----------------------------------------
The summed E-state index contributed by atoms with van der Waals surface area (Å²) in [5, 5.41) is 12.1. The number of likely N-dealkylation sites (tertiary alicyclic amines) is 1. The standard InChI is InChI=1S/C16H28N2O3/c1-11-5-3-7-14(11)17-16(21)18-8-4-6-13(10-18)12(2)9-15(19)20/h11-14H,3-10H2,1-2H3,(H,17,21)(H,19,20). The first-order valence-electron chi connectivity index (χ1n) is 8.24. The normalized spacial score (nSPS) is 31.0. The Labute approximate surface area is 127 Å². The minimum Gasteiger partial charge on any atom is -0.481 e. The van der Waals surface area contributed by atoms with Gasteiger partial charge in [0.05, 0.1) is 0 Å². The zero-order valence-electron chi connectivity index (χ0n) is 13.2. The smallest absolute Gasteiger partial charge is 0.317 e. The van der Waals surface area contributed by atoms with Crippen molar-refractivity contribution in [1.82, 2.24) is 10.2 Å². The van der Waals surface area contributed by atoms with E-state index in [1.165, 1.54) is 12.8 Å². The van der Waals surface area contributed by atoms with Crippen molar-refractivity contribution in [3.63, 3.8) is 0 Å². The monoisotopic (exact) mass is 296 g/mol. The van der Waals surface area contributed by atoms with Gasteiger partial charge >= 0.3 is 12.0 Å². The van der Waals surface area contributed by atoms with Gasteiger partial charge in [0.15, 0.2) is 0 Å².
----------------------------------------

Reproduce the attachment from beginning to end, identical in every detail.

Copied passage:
The summed E-state index contributed by atoms with van der Waals surface area (Å²) in [5, 5.41) is 12.1. The number of likely N-dealkylation sites (tertiary alicyclic amines) is 1. The standard InChI is InChI=1S/C16H28N2O3/c1-11-5-3-7-14(11)17-16(21)18-8-4-6-13(10-18)12(2)9-15(19)20/h11-14H,3-10H2,1-2H3,(H,17,21)(H,19,20). The first-order valence-electron chi connectivity index (χ1n) is 8.24. The normalized spacial score (nSPS) is 31.0. The Labute approximate surface area is 127 Å². The minimum Gasteiger partial charge on any atom is -0.481 e. The van der Waals surface area contributed by atoms with Gasteiger partial charge in [0.05, 0.1) is 0 Å². The zero-order valence-electron chi connectivity index (χ0n) is 13.2. The smallest absolute Gasteiger partial charge is 0.317 e. The van der Waals surface area contributed by atoms with Crippen molar-refractivity contribution in [1.82, 2.24) is 10.2 Å². The van der Waals surface area contributed by atoms with E-state index in [1.165, 1.54) is 12.8 Å². The van der Waals surface area contributed by atoms with Crippen molar-refractivity contribution in [3.63, 3.8) is 0 Å². The monoisotopic (exact) mass is 296 g/mol. The van der Waals surface area contributed by atoms with Gasteiger partial charge >= 0.3 is 12.0 Å². The van der Waals surface area contributed by atoms with Gasteiger partial charge in [0.15, 0.2) is 0 Å².